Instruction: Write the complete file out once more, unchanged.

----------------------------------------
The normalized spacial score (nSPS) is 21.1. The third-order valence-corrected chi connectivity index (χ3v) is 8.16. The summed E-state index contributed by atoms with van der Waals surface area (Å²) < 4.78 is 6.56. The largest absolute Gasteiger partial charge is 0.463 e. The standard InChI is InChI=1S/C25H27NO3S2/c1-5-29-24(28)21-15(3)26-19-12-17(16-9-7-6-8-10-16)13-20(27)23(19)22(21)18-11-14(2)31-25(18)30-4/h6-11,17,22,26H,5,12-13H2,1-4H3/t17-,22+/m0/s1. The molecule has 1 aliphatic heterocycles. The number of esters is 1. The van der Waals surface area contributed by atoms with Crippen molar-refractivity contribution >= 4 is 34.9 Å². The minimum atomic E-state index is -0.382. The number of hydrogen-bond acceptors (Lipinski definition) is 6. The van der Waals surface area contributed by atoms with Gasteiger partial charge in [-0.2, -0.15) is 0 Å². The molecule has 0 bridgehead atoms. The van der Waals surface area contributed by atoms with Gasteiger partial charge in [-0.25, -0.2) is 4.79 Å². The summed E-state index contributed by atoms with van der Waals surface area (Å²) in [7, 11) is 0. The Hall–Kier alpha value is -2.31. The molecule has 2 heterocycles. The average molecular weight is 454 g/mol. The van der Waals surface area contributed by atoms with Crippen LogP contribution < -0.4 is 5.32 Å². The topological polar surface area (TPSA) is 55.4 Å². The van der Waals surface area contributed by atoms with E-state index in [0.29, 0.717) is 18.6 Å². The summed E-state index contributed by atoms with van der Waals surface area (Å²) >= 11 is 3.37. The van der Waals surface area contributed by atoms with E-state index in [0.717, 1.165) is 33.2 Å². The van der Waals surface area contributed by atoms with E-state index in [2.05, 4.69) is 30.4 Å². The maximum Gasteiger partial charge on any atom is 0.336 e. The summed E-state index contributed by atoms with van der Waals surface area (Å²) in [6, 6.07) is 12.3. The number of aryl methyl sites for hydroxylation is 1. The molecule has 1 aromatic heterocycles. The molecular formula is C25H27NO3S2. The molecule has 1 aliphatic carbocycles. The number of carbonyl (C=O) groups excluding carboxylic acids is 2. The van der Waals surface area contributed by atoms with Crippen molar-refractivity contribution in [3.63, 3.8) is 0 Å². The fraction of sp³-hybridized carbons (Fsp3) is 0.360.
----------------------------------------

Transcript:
The normalized spacial score (nSPS) is 21.1. The third-order valence-corrected chi connectivity index (χ3v) is 8.16. The summed E-state index contributed by atoms with van der Waals surface area (Å²) < 4.78 is 6.56. The largest absolute Gasteiger partial charge is 0.463 e. The standard InChI is InChI=1S/C25H27NO3S2/c1-5-29-24(28)21-15(3)26-19-12-17(16-9-7-6-8-10-16)13-20(27)23(19)22(21)18-11-14(2)31-25(18)30-4/h6-11,17,22,26H,5,12-13H2,1-4H3/t17-,22+/m0/s1. The molecule has 1 aliphatic heterocycles. The number of esters is 1. The van der Waals surface area contributed by atoms with Crippen molar-refractivity contribution >= 4 is 34.9 Å². The minimum atomic E-state index is -0.382. The number of hydrogen-bond acceptors (Lipinski definition) is 6. The van der Waals surface area contributed by atoms with Gasteiger partial charge in [-0.2, -0.15) is 0 Å². The molecule has 0 bridgehead atoms. The van der Waals surface area contributed by atoms with Gasteiger partial charge in [-0.25, -0.2) is 4.79 Å². The summed E-state index contributed by atoms with van der Waals surface area (Å²) in [7, 11) is 0. The Hall–Kier alpha value is -2.31. The molecule has 2 heterocycles. The average molecular weight is 454 g/mol. The van der Waals surface area contributed by atoms with Crippen LogP contribution < -0.4 is 5.32 Å². The topological polar surface area (TPSA) is 55.4 Å². The van der Waals surface area contributed by atoms with E-state index in [0.29, 0.717) is 18.6 Å². The summed E-state index contributed by atoms with van der Waals surface area (Å²) >= 11 is 3.37. The van der Waals surface area contributed by atoms with E-state index in [0.717, 1.165) is 33.2 Å². The van der Waals surface area contributed by atoms with E-state index in [2.05, 4.69) is 30.4 Å². The maximum Gasteiger partial charge on any atom is 0.336 e. The summed E-state index contributed by atoms with van der Waals surface area (Å²) in [6, 6.07) is 12.3. The number of aryl methyl sites for hydroxylation is 1. The molecule has 1 aromatic heterocycles. The molecular formula is C25H27NO3S2. The molecule has 1 aliphatic carbocycles. The number of carbonyl (C=O) groups excluding carboxylic acids is 2. The van der Waals surface area contributed by atoms with Crippen molar-refractivity contribution in [3.63, 3.8) is 0 Å². The fraction of sp³-hybridized carbons (Fsp3) is 0.360.